Time reversal technology probes blue cheese and red planet alike

This post is written in response to the contest I posted on my Twitter feed earlier today:

SciencePunk challenge: give me two unrelated topics and I will attempt to write a blog post combining them. Your time starts now.

Of several excellent and perplexing replies, I decided to seize the gauntlet thrown down by Martin of The Lay Scientist blog:

@SciencePunk Pigs, and the flu. No? Oh alright... erm... Mars and cheese.

So here it is Martin!

* * *

If you heard the words "time reversal technology" you'd be forgiven for thinking it was a plot point from the new Star Trek movie. Yet across the world, physicists and engineers are using it to explore the world around them, from astronomy to cheese-making.

Whenever waves pass through a medium, they respond to changes in the properties of that material. Sound waves passing through the ocean, for example, are warped and garbled by differences in the density of the water, making acoustic communication with submarines troublesome. Similarly, astronomers are vexed by atmospheric blurring, where the turbulent gasses that cocoon our planet can distort an otherwise BAT-worthy image of Mars.

However, help is at hand. Time reversal technology replays the signal in reverse, and subtracts this from the original. Because the distortions cancel out one another, the result is a much cleaner image or sound. You can read an incredibly complex article about it here.

So what does this have to do with cheese? Later this month, a group of French and Uruguayan scientists will attend a conference in Portland, Oregon, to discuss their work using the same technology to probe "soft solids". Directing acoustic waves through a material, they are using time reversal to analyse the distortions and draw conclusions about the properties of that object. This low-cost technology has various applications in the food industry, e.g. allowing cheese makers to test the ripeness of their Brie stock.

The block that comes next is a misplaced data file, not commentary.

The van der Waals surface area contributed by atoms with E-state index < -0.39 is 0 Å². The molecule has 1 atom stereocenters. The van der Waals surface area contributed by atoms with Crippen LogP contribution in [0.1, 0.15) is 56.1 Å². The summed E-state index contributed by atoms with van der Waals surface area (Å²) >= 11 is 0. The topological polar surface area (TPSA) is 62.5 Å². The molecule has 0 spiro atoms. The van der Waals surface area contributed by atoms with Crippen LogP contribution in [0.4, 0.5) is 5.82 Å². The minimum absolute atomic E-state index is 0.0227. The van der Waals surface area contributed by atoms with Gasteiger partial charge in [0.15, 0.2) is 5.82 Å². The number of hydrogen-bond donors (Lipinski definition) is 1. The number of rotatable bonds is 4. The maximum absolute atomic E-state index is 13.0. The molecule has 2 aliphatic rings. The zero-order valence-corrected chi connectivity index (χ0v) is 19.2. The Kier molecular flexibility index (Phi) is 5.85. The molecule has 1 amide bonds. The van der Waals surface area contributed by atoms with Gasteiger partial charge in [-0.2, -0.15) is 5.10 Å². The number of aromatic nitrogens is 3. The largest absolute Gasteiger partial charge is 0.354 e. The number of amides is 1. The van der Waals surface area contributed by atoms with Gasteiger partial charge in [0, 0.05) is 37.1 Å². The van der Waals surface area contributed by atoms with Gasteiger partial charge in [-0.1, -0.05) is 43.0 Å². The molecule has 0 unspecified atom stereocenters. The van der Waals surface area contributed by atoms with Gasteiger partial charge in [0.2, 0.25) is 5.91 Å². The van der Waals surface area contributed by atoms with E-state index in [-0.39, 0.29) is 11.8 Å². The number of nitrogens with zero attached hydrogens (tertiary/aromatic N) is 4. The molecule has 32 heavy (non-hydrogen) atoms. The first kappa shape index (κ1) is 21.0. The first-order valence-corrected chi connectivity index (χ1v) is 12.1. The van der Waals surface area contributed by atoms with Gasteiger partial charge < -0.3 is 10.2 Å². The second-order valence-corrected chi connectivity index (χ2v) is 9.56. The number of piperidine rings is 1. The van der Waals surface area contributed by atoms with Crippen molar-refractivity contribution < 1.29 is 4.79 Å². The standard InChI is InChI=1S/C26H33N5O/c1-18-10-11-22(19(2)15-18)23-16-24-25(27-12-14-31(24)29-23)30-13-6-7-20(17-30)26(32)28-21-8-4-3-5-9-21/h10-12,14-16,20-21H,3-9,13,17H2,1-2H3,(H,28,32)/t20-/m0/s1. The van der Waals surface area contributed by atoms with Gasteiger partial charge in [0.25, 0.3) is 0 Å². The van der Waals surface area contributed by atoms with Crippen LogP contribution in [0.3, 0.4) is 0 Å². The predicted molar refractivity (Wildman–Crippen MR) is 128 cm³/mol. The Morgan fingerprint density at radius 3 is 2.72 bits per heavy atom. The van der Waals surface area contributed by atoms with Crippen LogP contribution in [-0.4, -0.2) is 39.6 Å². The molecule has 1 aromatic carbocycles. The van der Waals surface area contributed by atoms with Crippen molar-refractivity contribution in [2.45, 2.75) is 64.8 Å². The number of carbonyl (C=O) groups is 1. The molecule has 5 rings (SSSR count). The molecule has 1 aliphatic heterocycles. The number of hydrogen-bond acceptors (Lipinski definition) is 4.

And that is how you combine Mars and cheese in a blog post.
Image is a composite, CC two Flickr members: Jason Burmeister and psd.

More like this

Talking to submarines is a very a tricky business - most communication systems are based on radio or acoustic signals, but neither travel very far in water. This means that to pick up radio signals, submarines must surface or raise communication buoys very close to the surface, neither of which…
Today, NASA announced three future key missions preselected as part of the Discovery program named GEMS, TiME and Comet Hopper. This is an important announcement, which was eagerly expected by our community. The NASA Discovery program is a low-cost mission ($425 million FY2010) program aimed at…
From the great Harold McGee comes an investigation into raw milk, bacteria and cultural evolution: On our journey up to the Stichelton Dairy last September, Mr. Hodgson [a cheesemaker] explained how cheese quality progressed for centuries, then declined in the age of mass production and…
"I have never gone out of fashion. And do you know why? Because I never sought it. When you don't seek it, it's always with you." -Bonnie Tyler Well folks, it's summer, and that means a lot of things for a lot of people, including for me! So, some fun announcements: I have an official pre-release…